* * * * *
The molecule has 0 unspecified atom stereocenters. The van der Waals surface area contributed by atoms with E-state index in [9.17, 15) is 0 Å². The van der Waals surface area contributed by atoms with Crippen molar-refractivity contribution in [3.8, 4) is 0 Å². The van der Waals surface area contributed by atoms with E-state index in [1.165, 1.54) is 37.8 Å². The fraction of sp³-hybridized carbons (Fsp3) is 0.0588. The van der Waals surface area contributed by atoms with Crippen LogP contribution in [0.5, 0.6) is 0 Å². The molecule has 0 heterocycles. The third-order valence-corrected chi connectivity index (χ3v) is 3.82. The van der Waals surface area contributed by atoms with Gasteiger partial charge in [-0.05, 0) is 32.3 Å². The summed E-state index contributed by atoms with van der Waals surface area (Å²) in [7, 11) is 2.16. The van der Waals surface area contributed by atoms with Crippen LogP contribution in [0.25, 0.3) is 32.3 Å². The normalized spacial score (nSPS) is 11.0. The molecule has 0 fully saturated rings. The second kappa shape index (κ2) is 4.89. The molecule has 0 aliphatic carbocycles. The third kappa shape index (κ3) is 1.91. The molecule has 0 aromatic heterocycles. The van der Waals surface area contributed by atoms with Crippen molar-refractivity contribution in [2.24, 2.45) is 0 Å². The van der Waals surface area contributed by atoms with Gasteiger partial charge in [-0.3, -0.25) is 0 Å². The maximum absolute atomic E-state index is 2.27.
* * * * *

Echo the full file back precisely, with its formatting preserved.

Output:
The molecule has 0 unspecified atom stereocenters. The van der Waals surface area contributed by atoms with E-state index in [9.17, 15) is 0 Å². The van der Waals surface area contributed by atoms with Crippen molar-refractivity contribution in [3.8, 4) is 0 Å². The van der Waals surface area contributed by atoms with E-state index in [1.165, 1.54) is 37.8 Å². The fraction of sp³-hybridized carbons (Fsp3) is 0.0588. The van der Waals surface area contributed by atoms with Crippen LogP contribution in [0.5, 0.6) is 0 Å². The molecule has 0 heterocycles. The third-order valence-corrected chi connectivity index (χ3v) is 3.82. The van der Waals surface area contributed by atoms with Gasteiger partial charge in [-0.05, 0) is 32.3 Å². The summed E-state index contributed by atoms with van der Waals surface area (Å²) in [7, 11) is 2.16. The van der Waals surface area contributed by atoms with Crippen LogP contribution in [0.25, 0.3) is 32.3 Å². The normalized spacial score (nSPS) is 11.0. The molecule has 0 fully saturated rings. The second kappa shape index (κ2) is 4.89. The molecule has 0 aliphatic carbocycles. The third kappa shape index (κ3) is 1.91. The molecule has 0 aromatic heterocycles. The van der Waals surface area contributed by atoms with Crippen molar-refractivity contribution in [2.24, 2.45) is 0 Å². The van der Waals surface area contributed by atoms with Gasteiger partial charge in [-0.3, -0.25) is 0 Å². The maximum absolute atomic E-state index is 2.27.